Key Factor in Child's Intellect: Parents
Posted October 15, 2000 7:00 a.m. EDT
RALEIGH — How much do you really know about your child's development? Arecent studyheaded by the Yale University Child Study Center shows there are big gaps between what parents do not know and should know.
As an example, parents are often surprised to learn that they are the single most important factor in their child's intellectual development.
Eighteen-month-old Sarah Langston is very curious about the world around her.
"New words every day. She'll point out something and name it, something I didn't know she knew what it was," says her mother, Jayne Langston. "Like a hairdryer, she walked up and said 'dry hair.'"
There are some guidelines when it comes to child development:
Melissa DeRosier is a psychologist who specializes in child development.
"There are ranges when you would expect certain things to happen, but really every child is variable," she said. "(They are) their own unique individual, and they're going to develop at their own pace."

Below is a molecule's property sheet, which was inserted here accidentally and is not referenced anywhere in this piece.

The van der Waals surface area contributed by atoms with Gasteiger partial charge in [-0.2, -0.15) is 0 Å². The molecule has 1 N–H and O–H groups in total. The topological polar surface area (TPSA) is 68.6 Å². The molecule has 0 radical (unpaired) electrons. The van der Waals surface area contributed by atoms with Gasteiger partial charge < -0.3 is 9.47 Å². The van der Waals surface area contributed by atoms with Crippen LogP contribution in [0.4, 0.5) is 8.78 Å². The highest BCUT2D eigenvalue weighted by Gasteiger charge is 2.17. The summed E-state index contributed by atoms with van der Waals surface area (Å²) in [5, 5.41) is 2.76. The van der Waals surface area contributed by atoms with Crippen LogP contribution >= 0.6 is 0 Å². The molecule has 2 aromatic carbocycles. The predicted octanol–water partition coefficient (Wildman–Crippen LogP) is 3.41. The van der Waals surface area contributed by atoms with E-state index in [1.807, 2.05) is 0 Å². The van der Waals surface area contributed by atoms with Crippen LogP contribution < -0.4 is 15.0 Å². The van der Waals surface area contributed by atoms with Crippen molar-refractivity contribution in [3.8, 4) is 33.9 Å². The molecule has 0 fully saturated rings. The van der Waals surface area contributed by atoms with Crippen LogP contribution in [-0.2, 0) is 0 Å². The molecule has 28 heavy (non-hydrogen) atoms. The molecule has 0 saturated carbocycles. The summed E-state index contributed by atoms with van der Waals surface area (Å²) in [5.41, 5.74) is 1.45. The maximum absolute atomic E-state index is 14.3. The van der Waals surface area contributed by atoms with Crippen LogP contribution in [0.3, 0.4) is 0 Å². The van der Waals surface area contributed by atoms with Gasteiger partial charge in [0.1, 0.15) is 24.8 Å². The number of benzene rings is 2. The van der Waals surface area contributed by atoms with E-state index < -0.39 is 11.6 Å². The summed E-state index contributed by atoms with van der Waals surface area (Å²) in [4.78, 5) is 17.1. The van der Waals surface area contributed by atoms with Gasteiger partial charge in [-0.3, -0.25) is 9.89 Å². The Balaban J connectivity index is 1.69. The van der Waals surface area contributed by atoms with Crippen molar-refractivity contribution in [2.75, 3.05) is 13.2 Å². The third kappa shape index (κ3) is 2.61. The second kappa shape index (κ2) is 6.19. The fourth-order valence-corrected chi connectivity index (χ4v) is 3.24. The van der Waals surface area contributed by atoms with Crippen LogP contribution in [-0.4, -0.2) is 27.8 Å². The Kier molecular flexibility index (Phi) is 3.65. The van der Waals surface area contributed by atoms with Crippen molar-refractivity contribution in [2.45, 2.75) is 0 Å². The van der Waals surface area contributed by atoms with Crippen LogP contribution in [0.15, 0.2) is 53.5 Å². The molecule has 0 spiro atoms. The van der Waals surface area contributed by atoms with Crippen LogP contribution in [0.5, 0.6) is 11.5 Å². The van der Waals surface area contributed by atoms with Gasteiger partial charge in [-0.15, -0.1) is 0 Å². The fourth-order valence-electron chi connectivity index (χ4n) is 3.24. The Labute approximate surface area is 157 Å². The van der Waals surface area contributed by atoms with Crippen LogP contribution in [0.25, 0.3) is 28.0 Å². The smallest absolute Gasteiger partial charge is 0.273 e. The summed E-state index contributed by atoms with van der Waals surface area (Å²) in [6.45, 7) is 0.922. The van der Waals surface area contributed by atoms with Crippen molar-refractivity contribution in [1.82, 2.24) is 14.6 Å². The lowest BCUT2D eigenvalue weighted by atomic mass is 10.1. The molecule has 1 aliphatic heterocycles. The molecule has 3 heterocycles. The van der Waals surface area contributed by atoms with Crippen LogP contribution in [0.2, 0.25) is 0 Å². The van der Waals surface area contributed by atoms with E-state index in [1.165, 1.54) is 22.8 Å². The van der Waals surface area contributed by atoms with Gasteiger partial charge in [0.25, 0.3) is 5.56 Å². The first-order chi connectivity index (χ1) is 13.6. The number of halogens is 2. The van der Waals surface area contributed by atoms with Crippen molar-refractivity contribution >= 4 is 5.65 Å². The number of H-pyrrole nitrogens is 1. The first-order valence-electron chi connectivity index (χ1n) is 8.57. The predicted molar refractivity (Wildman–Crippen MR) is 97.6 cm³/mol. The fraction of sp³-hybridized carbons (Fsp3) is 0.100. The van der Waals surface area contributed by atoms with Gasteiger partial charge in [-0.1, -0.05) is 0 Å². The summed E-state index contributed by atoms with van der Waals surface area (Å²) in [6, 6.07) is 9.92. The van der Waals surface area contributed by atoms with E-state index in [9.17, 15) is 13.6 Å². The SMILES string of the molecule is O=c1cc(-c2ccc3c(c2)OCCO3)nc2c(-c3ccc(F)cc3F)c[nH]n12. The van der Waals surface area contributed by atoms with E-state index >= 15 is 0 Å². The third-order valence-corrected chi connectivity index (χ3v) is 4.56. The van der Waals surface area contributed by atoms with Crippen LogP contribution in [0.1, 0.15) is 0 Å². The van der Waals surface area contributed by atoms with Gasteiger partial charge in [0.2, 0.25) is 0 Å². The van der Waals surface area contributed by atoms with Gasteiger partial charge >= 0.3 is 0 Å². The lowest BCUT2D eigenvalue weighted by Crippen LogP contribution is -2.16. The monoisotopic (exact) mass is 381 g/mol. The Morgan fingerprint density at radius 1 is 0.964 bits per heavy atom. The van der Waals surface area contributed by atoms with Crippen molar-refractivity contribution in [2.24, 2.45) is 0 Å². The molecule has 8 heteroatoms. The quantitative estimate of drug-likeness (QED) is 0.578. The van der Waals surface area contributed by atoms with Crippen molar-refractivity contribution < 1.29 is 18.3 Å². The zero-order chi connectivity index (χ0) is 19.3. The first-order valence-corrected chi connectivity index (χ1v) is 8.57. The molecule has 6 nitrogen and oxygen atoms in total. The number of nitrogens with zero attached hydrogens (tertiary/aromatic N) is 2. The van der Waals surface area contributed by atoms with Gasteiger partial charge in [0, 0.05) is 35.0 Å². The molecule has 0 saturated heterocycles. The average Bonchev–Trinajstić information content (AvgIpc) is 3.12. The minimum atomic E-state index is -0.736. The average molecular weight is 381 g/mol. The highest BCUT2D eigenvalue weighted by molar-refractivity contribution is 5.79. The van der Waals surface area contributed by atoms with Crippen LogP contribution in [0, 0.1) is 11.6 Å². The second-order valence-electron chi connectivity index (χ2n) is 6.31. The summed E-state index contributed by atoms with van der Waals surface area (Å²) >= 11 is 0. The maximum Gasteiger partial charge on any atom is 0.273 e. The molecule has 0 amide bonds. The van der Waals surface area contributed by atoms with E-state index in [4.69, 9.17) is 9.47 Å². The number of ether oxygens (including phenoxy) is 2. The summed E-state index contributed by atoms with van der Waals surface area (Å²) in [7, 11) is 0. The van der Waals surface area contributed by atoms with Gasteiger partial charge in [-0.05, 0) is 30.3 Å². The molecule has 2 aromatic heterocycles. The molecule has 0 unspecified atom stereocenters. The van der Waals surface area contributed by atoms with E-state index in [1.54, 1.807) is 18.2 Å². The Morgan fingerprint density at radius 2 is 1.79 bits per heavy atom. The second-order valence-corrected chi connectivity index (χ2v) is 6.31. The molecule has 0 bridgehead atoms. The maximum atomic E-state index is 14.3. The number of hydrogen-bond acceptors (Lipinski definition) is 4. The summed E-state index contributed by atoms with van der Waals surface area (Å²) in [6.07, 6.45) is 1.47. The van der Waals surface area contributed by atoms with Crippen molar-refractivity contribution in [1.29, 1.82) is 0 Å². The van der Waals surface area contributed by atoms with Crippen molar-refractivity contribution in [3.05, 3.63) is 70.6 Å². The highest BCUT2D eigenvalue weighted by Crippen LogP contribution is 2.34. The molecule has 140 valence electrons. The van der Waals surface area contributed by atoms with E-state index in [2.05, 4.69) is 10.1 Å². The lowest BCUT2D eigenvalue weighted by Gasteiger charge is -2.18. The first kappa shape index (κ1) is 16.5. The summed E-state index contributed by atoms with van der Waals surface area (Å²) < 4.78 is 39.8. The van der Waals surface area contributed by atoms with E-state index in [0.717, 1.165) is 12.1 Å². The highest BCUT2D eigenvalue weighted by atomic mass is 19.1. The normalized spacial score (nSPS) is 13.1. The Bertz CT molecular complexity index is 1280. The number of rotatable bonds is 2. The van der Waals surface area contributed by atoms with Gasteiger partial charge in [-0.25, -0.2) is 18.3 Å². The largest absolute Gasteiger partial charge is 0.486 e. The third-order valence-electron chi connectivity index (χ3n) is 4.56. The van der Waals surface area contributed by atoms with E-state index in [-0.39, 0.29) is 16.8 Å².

"She was a little bit late in crawling and walking," Langston says of her daughter. "She was crawling about 10 months, walking about 15 months."
Recent research shows there is a lot parents do not know about child development. For example, you can not spoil a newborn.
"When they cry, pick them up. Comfort them," DeRosier advises. "And it's not going to be spoiling. It's teaching them they can trust the world and you are a predictable, loving caregiver."
The research also shows that many parents do not realize learning starts at birth and that the interaction with parents is a major factor in intellectual development.
"I quit work when she was about 14 months, so I was able to see her first steps," says Jayne Langston. "I just notice something new every day. It means a lot to be able to see that and to have her spend more time at home."
Many parents do not know when kids are ready to understand concepts like sharing, being quiet and discipline. Researchers say most real understanding begins at about age 3.
"Like 'no,' understanding what 'no' means, or 'bad,'" DeRosier says. "It is a general concept that children don't understand what it means. Be specific. Tell behaviors. 'Stop spilling the juice,''Pick up your toys.'"
When all is said and done, DeRosier says the most critical factor in child development is the bond between parent and child.
"It truly is what the quality of that relationship is," she said.
The study showed that mothers seem to know more than fathers do when it comes to the early child-rearing years.